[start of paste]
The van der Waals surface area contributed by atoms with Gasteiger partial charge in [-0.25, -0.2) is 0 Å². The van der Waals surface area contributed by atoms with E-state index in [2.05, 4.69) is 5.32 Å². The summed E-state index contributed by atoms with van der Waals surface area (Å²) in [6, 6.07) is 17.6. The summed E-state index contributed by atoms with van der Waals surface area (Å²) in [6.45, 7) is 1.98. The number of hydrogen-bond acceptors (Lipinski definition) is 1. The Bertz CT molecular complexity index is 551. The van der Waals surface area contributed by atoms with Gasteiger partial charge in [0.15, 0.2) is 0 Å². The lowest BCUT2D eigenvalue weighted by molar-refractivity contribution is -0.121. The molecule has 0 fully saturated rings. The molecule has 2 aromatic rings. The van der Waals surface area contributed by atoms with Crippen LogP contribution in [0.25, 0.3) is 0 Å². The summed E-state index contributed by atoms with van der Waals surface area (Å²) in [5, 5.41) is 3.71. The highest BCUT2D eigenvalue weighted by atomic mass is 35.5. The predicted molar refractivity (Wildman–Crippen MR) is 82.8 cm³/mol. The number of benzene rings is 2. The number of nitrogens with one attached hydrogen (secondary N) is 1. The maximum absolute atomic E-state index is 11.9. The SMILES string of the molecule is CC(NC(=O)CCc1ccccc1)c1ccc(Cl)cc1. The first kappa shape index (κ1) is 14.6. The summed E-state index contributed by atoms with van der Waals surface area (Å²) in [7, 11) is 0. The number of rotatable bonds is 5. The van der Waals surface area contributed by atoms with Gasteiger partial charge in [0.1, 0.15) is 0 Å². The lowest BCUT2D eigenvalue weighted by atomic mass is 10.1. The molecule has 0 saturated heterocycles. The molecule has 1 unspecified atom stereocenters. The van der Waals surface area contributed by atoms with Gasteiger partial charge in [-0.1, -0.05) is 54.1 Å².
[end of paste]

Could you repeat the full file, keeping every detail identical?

The van der Waals surface area contributed by atoms with Gasteiger partial charge in [-0.25, -0.2) is 0 Å². The van der Waals surface area contributed by atoms with E-state index in [2.05, 4.69) is 5.32 Å². The summed E-state index contributed by atoms with van der Waals surface area (Å²) in [6, 6.07) is 17.6. The summed E-state index contributed by atoms with van der Waals surface area (Å²) in [6.45, 7) is 1.98. The number of hydrogen-bond acceptors (Lipinski definition) is 1. The Bertz CT molecular complexity index is 551. The van der Waals surface area contributed by atoms with Gasteiger partial charge in [0.15, 0.2) is 0 Å². The lowest BCUT2D eigenvalue weighted by molar-refractivity contribution is -0.121. The molecule has 0 fully saturated rings. The molecule has 2 aromatic rings. The van der Waals surface area contributed by atoms with Crippen LogP contribution in [0.25, 0.3) is 0 Å². The summed E-state index contributed by atoms with van der Waals surface area (Å²) in [5, 5.41) is 3.71. The highest BCUT2D eigenvalue weighted by atomic mass is 35.5. The predicted molar refractivity (Wildman–Crippen MR) is 82.8 cm³/mol. The number of benzene rings is 2. The number of nitrogens with one attached hydrogen (secondary N) is 1. The maximum absolute atomic E-state index is 11.9. The SMILES string of the molecule is CC(NC(=O)CCc1ccccc1)c1ccc(Cl)cc1. The first kappa shape index (κ1) is 14.6. The summed E-state index contributed by atoms with van der Waals surface area (Å²) in [7, 11) is 0. The number of rotatable bonds is 5. The van der Waals surface area contributed by atoms with Gasteiger partial charge in [0.1, 0.15) is 0 Å². The lowest BCUT2D eigenvalue weighted by atomic mass is 10.1. The molecule has 0 saturated heterocycles. The molecule has 1 unspecified atom stereocenters. The van der Waals surface area contributed by atoms with Gasteiger partial charge in [-0.1, -0.05) is 54.1 Å².